One of the most obvious features of walking as a research methodology is that it is slow. When I walk on the flat, say down a road, and I know where I am going, so don’t have to think about the route, I walk approximately four miles an hour (6km/h), compared with say 40 mph (65 km/h) driving down country roads, 70mph (110 km/h) the maximum (legal) speed on a British motorway, or 500mph (800 km/h) in a plane.
In an age addicted to speed, walking is unconscionably slow, but the very slowness creates its own pace and forces you to notice things you might otherwise miss, and to experience places you might otherwise speed through. Combined with the systematic nature of the coastal path, this meant I saw things and areas I would have been unlikely to deliberately visit. This was particularly obvious in the Dee Estuary in the north east of Wales, a very depressed and not at all pretty area, but one where I learnt such a lot.
In other areas there has been an increasing appreciation of the value of ‘slow’. This began with ‘Slow Food’ in Italy in 1986, but became more widespread with a broader ‘slow movement’ following Karl Honoré’s “In Praise of Slow” [Ho04]. In the mid 2000s I led a mini-project on “Slow Time” trying to help people become aware of the slower rhythms of life: milliHz (about 20 mins), microHz (about 12 days) and nanoHz (30 years) [DP06]. This was in turn inspired in part by Stuart Brandt’s “How Buildings Learn”, which explored the different timescales of domestic architecture [Br97].
Although I had planned for this to be a ‘slow’ experience, in fact one of the pervading memories is of feeling rushed. My four mile an hour walking pace on flat roads that I know, became two miles an hour on rough ground, where I needed to navigate and was taking hundreds of photographs a day. This was exactly the speed the Ramblers, those who walk regularly as a hobby, had told me to expect, but I had ignored this expert knowledge. Distances I had expected to take 4-5 hours a day to walk were taking 8-10 hours, As I had fixed the overall duration of the walk, I could not simply take more time, so for a long time the walk exhibited the same feelings of stress and time constraint as my normal academic life.
Slow is not simply a matter of walking.
It also hurt. Not all the time, and my feet were remarkably blister free, with just five sticking plasters used the entire journey. However, in the middle section especially, various long-term aches and pains emerged, and it took my feet approximately a month to recover after I finished. There are ethical issues here even when the task is freely chosen, but certainly you could not demand this kind of thing of a student. However, an element of discomfort and risk is common in many other areas of research from anthropology to vulcanology.
One of the aims of the walk was to engage with local people and communities. The slow element was part of this, and one of the aspects compromised by the time constraints (not slow enough). However, this was also problematic due to my personality. Although I can talk endlessly, I find it very hard to start a conversation, especially with a stranger. During the walk I wore a banner strapped to my rucksack. The banner meant that other people would initiate conversation, asking me about the banner. It also lent an element of ‘officialness’; I was not simply sitting or walking, but someone on a mission.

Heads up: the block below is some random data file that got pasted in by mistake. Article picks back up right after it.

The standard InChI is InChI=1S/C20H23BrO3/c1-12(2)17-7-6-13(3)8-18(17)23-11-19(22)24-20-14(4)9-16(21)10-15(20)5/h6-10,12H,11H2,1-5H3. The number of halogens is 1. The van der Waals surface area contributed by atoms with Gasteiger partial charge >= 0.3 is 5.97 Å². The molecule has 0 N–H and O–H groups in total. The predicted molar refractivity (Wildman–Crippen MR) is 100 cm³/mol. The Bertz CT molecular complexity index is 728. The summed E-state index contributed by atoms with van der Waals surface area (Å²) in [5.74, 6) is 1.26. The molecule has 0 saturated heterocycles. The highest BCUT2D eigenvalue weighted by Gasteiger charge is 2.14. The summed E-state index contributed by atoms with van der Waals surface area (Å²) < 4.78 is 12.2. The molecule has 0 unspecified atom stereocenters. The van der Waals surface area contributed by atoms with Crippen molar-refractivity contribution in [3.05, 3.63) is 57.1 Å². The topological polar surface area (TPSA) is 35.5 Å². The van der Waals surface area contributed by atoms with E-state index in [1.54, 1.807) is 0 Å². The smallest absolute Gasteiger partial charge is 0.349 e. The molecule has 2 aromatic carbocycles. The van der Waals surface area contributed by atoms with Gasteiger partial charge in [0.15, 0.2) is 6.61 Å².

The banner is an example of what I call ‘personality prosthesis’.
You might have an artificial leg or arm fitted if you have had an accident, or simply wear glasses. Even if we have no impairment, we use various forms of physical prostheses to augment our bodies, using a forklift truck or block and tackle to lift weights too heavy for us, or car to move faster than our legs would carry us. We also use cognitive prostheses, a calculator to augment our mental arithmetic, or diary to help our memory. Although you might attend a gym or night classes to improve aspects of your physical or mental capabilities, there is no great shame in using these physical or cognitive prostheses.
However, when it comes to aspects of personality or cognitive style, people very rapidly fall into a language of moral failing, “if I were a more tidy person …”, “if I were more organised …”. Our underlying personality is not going to change easily, if at all (although maybe we can shape our character), so complaining about it is like an engineer saying “if only this steel were fifteen times stronger”. As a designer faced with a material with limitations, we would work to achieve our aims given the limitations.
The banner was precisely that. If I were more extrovert, more gregarious, I would find it easy to strike up the conversations I wanted to. But I am not. The banner helped me to achieve the aims given who I am.
Never apologise for who you are, only for what you do.